생일축아합니다! My Birthday in Korea

My roommate and across the hall neighbor make a fuss about my birthday the night before…

On August 3rd I go to bed around 11:30pm and my roommate is a little disappointed that she can’t wish me a happy birthday at midnight…

I receive a wonderful box of “real brownies,” a funny card with awkward English on the outside, and a message from someone who is becoming a dear friend on the inside…

I try to wait outside the lounge, but am awkwardly ushered in to a reception of chocolate cake, candles and Happy Birthday harmonizing…

…and of course, I am treated to all kinds of free food and drink.

This year was my first birthday away from home. I wasn’t nervous or upset by it, although it was strange not fending off the question “WHAT DO YOU WANT FOR YOUR BIRTHDAY?” from my little sisters with increasing intensity in the days leading up to my birthday. I didn’t expect to feel particularly sad, but I really didn’t expect to feel so touched by a group of people I’ve only known for 4 weeks.

My birthday was a busy day. We had Korean class at 9am, as usual, with breakfast available 8-9am. That day, the representatives from embassy were visiting, so everyone was dressed in business professional clothes. Additional Jungwon University requirements applied: absolutely no shoulder-baring and required pantyhose. I share a birthday with Dawn, another lovely ETA, and we looked forward to the embassy visiting in honor of our birthdays.

Korean class was only 2 hours instead of 4, and afterwards we were ushered into a different wing of Jungwon, all set up with fancy chairs.

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Since it was my birthday, I was more inclined to do photos.

 

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After a Q&A session with 4 embassy representatives, we had our usual Jungwon cafeteria lunch. But partway through I realized we were having seaweed soup. Not as in, “oh look, there’s seaweed soup on my tray,” but more like, “wait, seaweed soup is for birthdays!” In Korea, seaweed soup, or 미육국, is traditionally eaten on one’s birthday. That doesn’t mean it isn’t eaten other days of the year, and I’m 99% sure this was a coincidence, but the soup brightened up my day. It didn’t even have weird shrimp or fish in it.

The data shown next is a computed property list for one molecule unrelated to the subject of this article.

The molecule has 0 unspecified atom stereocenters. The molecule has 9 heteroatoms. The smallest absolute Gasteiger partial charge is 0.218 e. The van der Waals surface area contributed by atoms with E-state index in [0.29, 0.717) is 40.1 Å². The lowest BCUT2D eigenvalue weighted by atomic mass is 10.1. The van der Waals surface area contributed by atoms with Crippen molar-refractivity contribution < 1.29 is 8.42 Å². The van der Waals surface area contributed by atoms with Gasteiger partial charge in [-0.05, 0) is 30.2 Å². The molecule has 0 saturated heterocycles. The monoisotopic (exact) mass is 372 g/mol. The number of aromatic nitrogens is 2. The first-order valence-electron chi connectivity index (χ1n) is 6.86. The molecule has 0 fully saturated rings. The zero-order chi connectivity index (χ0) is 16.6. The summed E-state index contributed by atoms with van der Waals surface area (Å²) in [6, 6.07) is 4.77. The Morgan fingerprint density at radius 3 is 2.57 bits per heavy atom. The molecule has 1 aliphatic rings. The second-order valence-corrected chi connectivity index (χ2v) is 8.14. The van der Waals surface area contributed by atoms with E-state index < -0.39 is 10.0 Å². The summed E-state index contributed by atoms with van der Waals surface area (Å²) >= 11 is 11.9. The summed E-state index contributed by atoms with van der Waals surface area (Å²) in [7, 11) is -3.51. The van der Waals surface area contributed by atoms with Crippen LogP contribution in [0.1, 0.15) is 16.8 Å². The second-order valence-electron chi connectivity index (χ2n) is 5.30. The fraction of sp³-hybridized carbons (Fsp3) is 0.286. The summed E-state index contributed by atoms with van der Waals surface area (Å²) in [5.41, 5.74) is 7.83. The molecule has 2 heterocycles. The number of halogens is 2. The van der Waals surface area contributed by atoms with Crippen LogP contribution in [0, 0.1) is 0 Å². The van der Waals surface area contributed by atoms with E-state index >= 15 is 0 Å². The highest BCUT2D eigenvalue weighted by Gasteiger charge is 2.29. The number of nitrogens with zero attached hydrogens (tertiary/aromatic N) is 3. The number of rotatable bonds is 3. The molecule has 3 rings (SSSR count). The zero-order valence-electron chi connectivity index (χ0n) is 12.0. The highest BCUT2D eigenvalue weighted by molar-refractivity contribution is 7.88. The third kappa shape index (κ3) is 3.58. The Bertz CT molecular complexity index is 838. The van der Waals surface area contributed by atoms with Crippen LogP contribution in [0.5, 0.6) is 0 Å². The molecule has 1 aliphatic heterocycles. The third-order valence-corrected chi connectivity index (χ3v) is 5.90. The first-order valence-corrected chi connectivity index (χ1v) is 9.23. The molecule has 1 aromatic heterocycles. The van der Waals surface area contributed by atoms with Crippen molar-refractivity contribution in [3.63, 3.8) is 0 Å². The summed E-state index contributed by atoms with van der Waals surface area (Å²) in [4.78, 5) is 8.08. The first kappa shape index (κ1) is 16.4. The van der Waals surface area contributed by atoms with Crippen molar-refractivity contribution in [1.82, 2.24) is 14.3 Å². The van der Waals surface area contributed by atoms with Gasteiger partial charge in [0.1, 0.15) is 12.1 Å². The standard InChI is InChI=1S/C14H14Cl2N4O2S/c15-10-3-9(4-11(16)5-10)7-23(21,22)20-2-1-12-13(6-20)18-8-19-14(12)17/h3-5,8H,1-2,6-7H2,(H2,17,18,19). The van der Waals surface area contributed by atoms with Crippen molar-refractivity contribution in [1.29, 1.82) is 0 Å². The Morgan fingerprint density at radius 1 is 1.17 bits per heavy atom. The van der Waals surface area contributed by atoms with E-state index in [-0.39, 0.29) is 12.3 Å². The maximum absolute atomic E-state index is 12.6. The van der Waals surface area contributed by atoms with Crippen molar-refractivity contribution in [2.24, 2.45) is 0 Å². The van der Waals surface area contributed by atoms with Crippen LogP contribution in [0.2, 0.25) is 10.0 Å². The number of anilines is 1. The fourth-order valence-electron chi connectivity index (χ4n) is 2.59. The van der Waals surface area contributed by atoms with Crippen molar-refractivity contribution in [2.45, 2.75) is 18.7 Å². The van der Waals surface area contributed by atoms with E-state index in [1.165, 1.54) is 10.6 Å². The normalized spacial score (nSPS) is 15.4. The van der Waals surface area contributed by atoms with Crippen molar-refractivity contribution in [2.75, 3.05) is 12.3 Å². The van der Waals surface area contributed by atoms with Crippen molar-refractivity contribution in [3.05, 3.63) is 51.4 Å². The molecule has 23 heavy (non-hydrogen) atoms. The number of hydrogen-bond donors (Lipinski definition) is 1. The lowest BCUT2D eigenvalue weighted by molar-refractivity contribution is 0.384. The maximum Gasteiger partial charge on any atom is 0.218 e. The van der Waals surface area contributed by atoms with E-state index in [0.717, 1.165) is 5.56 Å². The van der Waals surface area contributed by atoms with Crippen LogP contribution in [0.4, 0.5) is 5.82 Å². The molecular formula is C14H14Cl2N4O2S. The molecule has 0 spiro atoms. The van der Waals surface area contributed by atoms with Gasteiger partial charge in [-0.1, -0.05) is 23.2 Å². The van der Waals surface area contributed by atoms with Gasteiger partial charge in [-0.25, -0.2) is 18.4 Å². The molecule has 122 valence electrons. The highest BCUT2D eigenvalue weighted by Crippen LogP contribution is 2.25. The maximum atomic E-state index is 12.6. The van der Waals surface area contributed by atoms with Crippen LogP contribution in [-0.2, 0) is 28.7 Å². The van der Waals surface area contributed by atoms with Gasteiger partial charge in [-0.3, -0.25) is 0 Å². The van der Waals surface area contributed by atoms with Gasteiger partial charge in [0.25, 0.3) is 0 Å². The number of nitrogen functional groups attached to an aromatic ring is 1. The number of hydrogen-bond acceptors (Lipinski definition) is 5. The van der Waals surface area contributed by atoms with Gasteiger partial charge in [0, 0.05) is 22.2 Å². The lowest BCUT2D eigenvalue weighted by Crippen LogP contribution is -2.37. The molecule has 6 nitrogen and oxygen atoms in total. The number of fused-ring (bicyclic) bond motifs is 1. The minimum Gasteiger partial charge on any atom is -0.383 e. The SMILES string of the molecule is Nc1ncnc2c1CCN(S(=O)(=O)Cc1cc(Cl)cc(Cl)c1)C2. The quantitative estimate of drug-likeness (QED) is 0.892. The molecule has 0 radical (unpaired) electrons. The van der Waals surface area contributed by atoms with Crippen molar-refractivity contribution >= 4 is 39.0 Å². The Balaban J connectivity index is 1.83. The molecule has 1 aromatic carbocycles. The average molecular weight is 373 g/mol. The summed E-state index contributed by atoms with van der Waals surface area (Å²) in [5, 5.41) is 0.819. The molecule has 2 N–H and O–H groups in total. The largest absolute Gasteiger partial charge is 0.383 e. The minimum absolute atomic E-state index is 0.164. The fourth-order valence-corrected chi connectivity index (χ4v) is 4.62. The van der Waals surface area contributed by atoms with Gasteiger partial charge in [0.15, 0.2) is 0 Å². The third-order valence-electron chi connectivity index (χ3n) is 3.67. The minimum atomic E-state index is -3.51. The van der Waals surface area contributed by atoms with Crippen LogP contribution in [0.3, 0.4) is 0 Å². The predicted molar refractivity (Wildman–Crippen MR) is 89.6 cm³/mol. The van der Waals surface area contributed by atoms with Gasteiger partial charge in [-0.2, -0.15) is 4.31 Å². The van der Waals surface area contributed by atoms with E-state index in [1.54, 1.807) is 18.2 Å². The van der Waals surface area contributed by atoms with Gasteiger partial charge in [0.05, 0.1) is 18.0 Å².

After lunch my mind was blown.

But seriously. This was probably the best talk/workshop/whatever we’ve had at orientation. Thomas Santos from the Regional English Language Office (RELO) gave us a general teaching workshop. He covered a ton of ground, and gave us concrete practices and suggestions, but what made the biggest impression was seeing him actually teach. He chose six volunteers to participate in a beginning Czech class…which he held right there. We all gathered to watch in a fishbowl-like set up. Magic happened.

Okay, this is a little dramatic, but I won’t go into everything that was great about him here. It became clear that Thomas Santos is a master at teaching ELL. I was only watching, not participating, and I still remember how to say something along the lines of “Hello, I am Monica” as well as numbers 1, 2, 3, 5, 6 and maybe 9 in Czech. (I have no idea how to spell them though.) I’d love to learn from him. Fortunately, he is in Korea and may be attending one of the annual Fulbright Korea conferences or visiting us at our placements.

Moving back to birthday festivities… Later in the evening, after being studious, Dawn and I were surprised by a lovely chocolate cake from Tous les Jours. I was late to the surprise and got multiple Kakao talk messages (a free calling and texting app that is HUGE in Korea) and my roommate coming up to make sure I wasn’t asleep. When I came downstairs, the plan was to go out and get ice cream, so I waited outside the lounge, further thwarting the surprise-planners. Sorry friends.
When I finally entered, Dawn was already there, a beautiful chocolate cake was brought out, and Happy Birthday filled my ears for the third (or fourth?) time that day. I’m sure there are more pictures out there somewhere, but this one captures the chaos nicely. And you can see I’m very touched, with my eyes closed and everything.

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Much love to Gabby, making a funny face in the background, who helped me catch a ladybug in my room so that we could free it outside. We used a peach bottle. And she did most of the work. 고마워 언니!

The cake was delicious. And gone in about two minutes. Afterwards, we went out with a smaller group.

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Berry bingsu!  Still a favorite snack!

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And in case you’re all alone. How…considerate?

It was a pretty low-key night and also a Monday, but it’s tough to explain just how good it feels to get out of Jungwon University. Some days, or weeks, I rarely see the sun or get fresh air. No joke.

To turn this post back to something positive, here’s a picture of Haley and I eating corn on a bus, me pretending to do Taekwondo, and Kelsey’s mad selfie skills. There’s so much going on!

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